Konskie Jewish Cemetery
Końskie was founded as a town in 1748. Jewish residents began to settle there before that time, as the first written mentions of Jews dates to 1588. In 1790 Jews comprised 10.5% of the total population and, in 1827, Jews constituted over half of the population. They mostly worked in trade and craftsmanship, and—in later years—the metal industry. There were 5,037 Jewish residents in 1921, comprising 60.8% of the total population, according to the 1921 census. During World War II, a ghetto was established in the town where Jews from over a dozen other towns were transported as well. The ghetto was liquidated in November 1942. The Jews were then transported to the death camp in Treblinka. A smaller group was later transported to Szydłowiec in January 1943.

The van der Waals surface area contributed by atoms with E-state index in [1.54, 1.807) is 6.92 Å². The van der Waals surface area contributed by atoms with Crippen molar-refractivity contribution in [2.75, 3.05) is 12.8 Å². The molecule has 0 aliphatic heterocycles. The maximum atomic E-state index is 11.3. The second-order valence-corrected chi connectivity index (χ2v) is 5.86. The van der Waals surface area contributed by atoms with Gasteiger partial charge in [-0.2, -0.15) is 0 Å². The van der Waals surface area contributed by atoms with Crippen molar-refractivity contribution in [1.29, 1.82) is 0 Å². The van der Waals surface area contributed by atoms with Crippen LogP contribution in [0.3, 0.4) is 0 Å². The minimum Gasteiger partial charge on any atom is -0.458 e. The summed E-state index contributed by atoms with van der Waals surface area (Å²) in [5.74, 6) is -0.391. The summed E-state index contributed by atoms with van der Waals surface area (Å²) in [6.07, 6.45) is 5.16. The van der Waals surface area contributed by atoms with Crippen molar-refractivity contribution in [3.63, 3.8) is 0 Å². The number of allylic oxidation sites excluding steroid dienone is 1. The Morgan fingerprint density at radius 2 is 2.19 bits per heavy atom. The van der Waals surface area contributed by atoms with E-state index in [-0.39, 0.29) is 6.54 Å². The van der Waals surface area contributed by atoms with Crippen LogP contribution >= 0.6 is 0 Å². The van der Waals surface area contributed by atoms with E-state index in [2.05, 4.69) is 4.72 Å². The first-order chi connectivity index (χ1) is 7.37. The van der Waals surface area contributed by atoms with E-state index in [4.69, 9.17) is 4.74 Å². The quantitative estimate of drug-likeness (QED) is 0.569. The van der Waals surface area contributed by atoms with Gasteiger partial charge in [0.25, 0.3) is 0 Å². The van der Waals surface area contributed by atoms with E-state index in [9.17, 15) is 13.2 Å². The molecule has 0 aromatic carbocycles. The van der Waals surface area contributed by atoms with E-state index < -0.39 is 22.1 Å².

The Jewish cemetery was most likely founded in the second half of the 17th century. It was located beyond the town limits, northwest of the town square. Before the war, it was surrounded by a stone wall. Next to cemetery was the mortuary, as well as the Funerary Association (chevra kadisha). The cemetery was the burial site for Jews from other villages beyond the town, including: Czarna, Stąporków, Krasna, and Wąsosz. At the beginning of the 20th century the cemetery area was expanded. In 1925 it had an acreage of 2 hectares. During World War II, the cemetery was destroyed by the Germans. Tombstones were used by the occupying forces for many purposes including paving Partyzantów Street, building a swine feed yard, and building a tower in Modliszewice. Broken tombstones were also sold to residents for construction purposes. After the war the cemetery, absent all tombstones, was owned by the National Treasury. It was officially closed in 1965 and was under the purview of the local government. In 1994 the local government offered the plot in perpetual lease to Transport-Motor Labour Cooperative. In 1997 the area became privately owned. Currently a road passes through it and there are outhouses. It is surrounded by a concrete wall. In 2008 there were plans to build a bypass running through the cemetery but, after the intervention of Rabbi Michael Schudrich, the plans were modified. Tombstones found in the city continued to be brought back and placed in the cemetery. In 2017 the local government gave 11 acres on Staszica Street to be used to build a lapidary for the recovered matzevot.